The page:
Clearview owners reported that only 24 members of 300 cow-share families became ill, most of whom had consumed hamburger at a local restaurant. No illness occurred in the remaining 361 individuals who consumed raw milk from Clearview Acres farm.

Clearview Acres had an excellent history of cleanliness. In October 2001, just a month before the alleged outbreak, Clearview Acres received the second highest rating of all farms receiving federal inspection. The rating was 99 out of a possible 100. The dairy regularly tested its milk for presence of pathogens. All tests, including those for campylobacter, had been negative. After DATCP claimed that a test for campylobacter in State laboratories came back positive, Clearview Acres's requests for additional performed tests were refused.
The Ashland cheese case involved an elderly couple who had made fresh curd cheese for decades without incident.  Many people became sick at a graduation party where the cheese was served, along with many other foods.  DATCP did not test other food served at the party and it is not known how the cheese had been handled after purchase.

While DATCP claims that the report shows 45 outbreaks tied to raw diary consumption, the report actually lists 33 outbreaks.

Some of the outbreaks are based on press releases or newspaper reports rather than published articles.  Ninety-four percent of the reports either had no valid positive milk sample or no valid statistical association. One of the outbreaks (two reports) was traced to pasteurized milk and one of the reports (cited twice) was traced to pasteurization failure.  In three of the reports, the source of information was unpublished or not verifiable.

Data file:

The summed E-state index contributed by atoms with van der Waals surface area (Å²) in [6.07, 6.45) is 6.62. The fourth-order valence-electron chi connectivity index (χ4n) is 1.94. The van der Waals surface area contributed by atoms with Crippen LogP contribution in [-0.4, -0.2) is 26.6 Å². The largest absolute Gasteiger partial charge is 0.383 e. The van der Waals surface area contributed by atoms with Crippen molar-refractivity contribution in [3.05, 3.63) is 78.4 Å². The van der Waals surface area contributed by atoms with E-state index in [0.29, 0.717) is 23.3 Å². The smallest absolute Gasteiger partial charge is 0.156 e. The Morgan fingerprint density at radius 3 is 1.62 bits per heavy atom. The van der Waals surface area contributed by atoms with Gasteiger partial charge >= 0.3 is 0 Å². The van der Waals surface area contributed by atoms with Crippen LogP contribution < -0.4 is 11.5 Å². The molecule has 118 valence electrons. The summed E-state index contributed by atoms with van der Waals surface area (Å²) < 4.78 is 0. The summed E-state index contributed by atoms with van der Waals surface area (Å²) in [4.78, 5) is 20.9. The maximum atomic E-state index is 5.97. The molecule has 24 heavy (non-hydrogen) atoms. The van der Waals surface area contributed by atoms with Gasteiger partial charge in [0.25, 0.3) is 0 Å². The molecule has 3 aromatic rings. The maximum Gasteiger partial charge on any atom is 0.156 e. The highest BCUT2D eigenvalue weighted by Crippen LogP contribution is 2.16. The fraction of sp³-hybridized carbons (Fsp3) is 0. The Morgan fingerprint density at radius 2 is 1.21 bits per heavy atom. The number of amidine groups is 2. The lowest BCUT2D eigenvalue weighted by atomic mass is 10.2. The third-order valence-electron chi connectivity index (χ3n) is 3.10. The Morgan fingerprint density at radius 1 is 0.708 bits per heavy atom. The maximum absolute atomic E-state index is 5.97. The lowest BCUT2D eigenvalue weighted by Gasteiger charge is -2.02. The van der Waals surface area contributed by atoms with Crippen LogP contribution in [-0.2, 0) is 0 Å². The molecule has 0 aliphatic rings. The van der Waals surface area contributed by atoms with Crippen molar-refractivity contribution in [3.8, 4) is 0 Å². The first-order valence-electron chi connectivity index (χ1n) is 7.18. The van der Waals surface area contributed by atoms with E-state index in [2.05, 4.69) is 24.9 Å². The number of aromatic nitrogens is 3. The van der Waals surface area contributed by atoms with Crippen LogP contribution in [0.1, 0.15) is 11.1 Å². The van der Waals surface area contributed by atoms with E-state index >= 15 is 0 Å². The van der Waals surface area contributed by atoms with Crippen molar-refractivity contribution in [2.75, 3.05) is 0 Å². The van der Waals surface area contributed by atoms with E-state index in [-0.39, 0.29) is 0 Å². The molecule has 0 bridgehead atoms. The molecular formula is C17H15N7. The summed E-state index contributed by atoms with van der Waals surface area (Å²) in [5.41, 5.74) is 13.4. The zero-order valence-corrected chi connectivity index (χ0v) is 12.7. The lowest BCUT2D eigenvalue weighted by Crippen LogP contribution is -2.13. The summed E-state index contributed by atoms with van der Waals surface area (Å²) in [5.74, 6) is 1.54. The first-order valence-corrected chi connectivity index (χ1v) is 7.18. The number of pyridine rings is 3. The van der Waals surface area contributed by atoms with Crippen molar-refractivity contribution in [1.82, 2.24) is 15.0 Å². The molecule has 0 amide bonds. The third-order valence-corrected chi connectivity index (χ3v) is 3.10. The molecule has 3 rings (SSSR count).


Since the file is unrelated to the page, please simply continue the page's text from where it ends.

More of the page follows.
Most significantly, the one death claimed in the report (reported as two deaths by DATCP) was not cited in any of the reports in the table.
In their press release, DATCP cites a report issued by the Centers for Disease Control and Prevention on alleged outbreaks of foodborne illnesses from raw dairy from 1998 to 2005. This report is posted at
KSU Food Safety Article
In 2007, three people died from drinking pasteurized milk in Massachusetts. In 2000, 93 cases of Salmonella Typhimurium were linked to pasteurized milk in Pennsylvania and New Jersey. A 2005 outbreak in a Colorado prison resulted in 200 cases of illness due to C. jejuni. In 2006, pasteurized milk was linked to gastrointestinal illness in 1,300 inmates and 14 employees at 11 California state prisons.

Given DATCP's failure to fully investigate all possible causes of the illness, the state's history of bias in sampling techniques, the agency's undercover activities, inaccuracies in citing cases of illness and lack of focus on cases involving pasteurized milk-as well as the growing popularity of the raw milk movement in Wisconsin and pressure on lawmakers to make raw milk more available-we anticipate that DATCP will attempt to use this incident as a pretext for establishing an outright ban on all sales of raw milk in Wisconsin.  

A double standard is evident. Only raw milk is singled out for removal from the food supply, not pasteurized milk, peanut butter, spinach, green peppers, cookie dough and hamburger, all of which have caused widespread illness nationwide in recent years.  Wisconsin raw milk consumers are at risk of losing their freedom of choice.